1
$\begingroup$

Previously, I had asked about Sum preserving transformations of square symmetric matrices with natural elements. Upon further research, I found that the space of square symmetric matrices with natural elements can be generated with simpler matrices $[a_{i,j}]_{n\times n}$ such that $a_{k,l}=a_{l,k}=1$ keeping other entries zero for $l,k\leq n$ with the, only, operations being (1) addition of matrices and (2) multiplication with natural numbers.

As an example, to construct $2\times2$ square symmetric matrices with positive elements, I could use the following matrices, with the operators $+$ and multiplication with natural numbers, to construct all such matrices: $$ \begin{bmatrix} 1&0\\ 0&0\\ \end{bmatrix}, \begin{bmatrix} 0&0\\ 0&1\\ \end{bmatrix}, \text{ and } \begin{bmatrix} 0&1\\ 1&0\\ \end{bmatrix} $$

  • Answers to this question concerns with matrices with real, and not natural, elements; therefore, it is not a duplicate.
  • The Wikipedia article on Symmetric Matrices does not include these.
  • I read about positive-definite matrices, and I don't think this is what I am looking for.

Where could I read about such matrices? What exactly am I looking for?

$\endgroup$
5
  • 1
    $\begingroup$ Let's call a matrix "elementary symmetric" if it is symmetric and has only one nonzero entry (which must be on the diagonal) or it has exactly two nonzero entries, neither one being on the diagonal; further, insist the nonzero entries all be $1$. then your matrices are the positive linear combinations of the elementary symmetric matrices; you get natural number entries if you restrict to positive integer linear combinations (which are the same as sums). $\endgroup$ Nov 26, 2023 at 5:54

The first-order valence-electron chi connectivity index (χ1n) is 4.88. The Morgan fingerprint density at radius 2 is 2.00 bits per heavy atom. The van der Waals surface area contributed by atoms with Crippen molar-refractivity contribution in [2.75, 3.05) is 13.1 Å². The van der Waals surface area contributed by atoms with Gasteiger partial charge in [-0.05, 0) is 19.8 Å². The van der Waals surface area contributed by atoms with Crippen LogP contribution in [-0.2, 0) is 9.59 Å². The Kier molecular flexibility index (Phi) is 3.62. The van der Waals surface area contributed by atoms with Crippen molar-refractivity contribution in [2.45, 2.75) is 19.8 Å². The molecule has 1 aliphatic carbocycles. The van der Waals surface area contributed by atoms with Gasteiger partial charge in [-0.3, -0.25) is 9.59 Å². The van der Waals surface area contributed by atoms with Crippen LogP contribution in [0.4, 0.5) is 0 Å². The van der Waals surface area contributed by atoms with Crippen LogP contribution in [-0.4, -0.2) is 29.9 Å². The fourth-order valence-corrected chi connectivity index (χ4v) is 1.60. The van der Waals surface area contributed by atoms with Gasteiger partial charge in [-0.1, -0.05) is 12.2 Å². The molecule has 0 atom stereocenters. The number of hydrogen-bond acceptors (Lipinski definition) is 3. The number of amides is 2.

• $\begingroup$ @GerryMyerson yes, the 'elementary symmetric' matrices do indeed, as positive linear combinations, generate the matrices of interest to me. However, I am still unclear what these are, what all can I do with these matrices, where to find these, and what algebra is associated with such matrices. In short, what is the entire scope of such matrices and which resources will be helpful in a better understanding of these matrices. $\endgroup$
    – ananta
    Nov 26, 2023 at 7:44
  • 2
    $\begingroup$ If you don't know anything you can do with them, why are you interested in them? $\endgroup$ Nov 26, 2023 at 8:21
  • $\begingroup$ @GerryMyerson, as said in quesion, I am researching sum preserving transformations of such matrices. Further, these are, in a a way, representation of Lewis structures which are fundamental to Chemistry. To say it, we are discussing both rigourous mathematical concepts and applied mathematics. $\endgroup$
    – ananta
    Nov 26, 2023 at 12:09

0

You must log in to answer this question.

Browse other questions tagged .